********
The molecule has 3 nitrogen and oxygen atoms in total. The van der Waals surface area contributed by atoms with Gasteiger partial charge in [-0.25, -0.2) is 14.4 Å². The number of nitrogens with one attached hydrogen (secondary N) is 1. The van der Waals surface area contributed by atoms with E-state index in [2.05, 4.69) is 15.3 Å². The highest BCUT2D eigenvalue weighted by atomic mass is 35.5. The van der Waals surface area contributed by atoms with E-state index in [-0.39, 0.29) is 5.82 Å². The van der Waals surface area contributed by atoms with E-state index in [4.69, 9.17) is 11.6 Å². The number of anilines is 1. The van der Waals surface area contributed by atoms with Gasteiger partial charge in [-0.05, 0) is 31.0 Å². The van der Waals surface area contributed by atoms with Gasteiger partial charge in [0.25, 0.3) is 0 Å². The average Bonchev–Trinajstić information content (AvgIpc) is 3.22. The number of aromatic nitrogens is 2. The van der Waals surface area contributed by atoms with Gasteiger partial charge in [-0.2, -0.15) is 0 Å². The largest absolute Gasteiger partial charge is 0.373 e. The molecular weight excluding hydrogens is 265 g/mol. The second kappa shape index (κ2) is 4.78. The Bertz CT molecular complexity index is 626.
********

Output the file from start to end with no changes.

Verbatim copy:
The molecule has 3 nitrogen and oxygen atoms in total. The van der Waals surface area contributed by atoms with Gasteiger partial charge in [-0.25, -0.2) is 14.4 Å². The number of nitrogens with one attached hydrogen (secondary N) is 1. The van der Waals surface area contributed by atoms with E-state index in [2.05, 4.69) is 15.3 Å². The highest BCUT2D eigenvalue weighted by atomic mass is 35.5. The van der Waals surface area contributed by atoms with E-state index in [-0.39, 0.29) is 5.82 Å². The van der Waals surface area contributed by atoms with E-state index in [4.69, 9.17) is 11.6 Å². The number of anilines is 1. The van der Waals surface area contributed by atoms with Gasteiger partial charge in [-0.05, 0) is 31.0 Å². The van der Waals surface area contributed by atoms with Gasteiger partial charge in [0.25, 0.3) is 0 Å². The average Bonchev–Trinajstić information content (AvgIpc) is 3.22. The number of aromatic nitrogens is 2. The van der Waals surface area contributed by atoms with Gasteiger partial charge in [-0.2, -0.15) is 0 Å². The largest absolute Gasteiger partial charge is 0.373 e. The molecular weight excluding hydrogens is 265 g/mol. The second kappa shape index (κ2) is 4.78. The Bertz CT molecular complexity index is 626.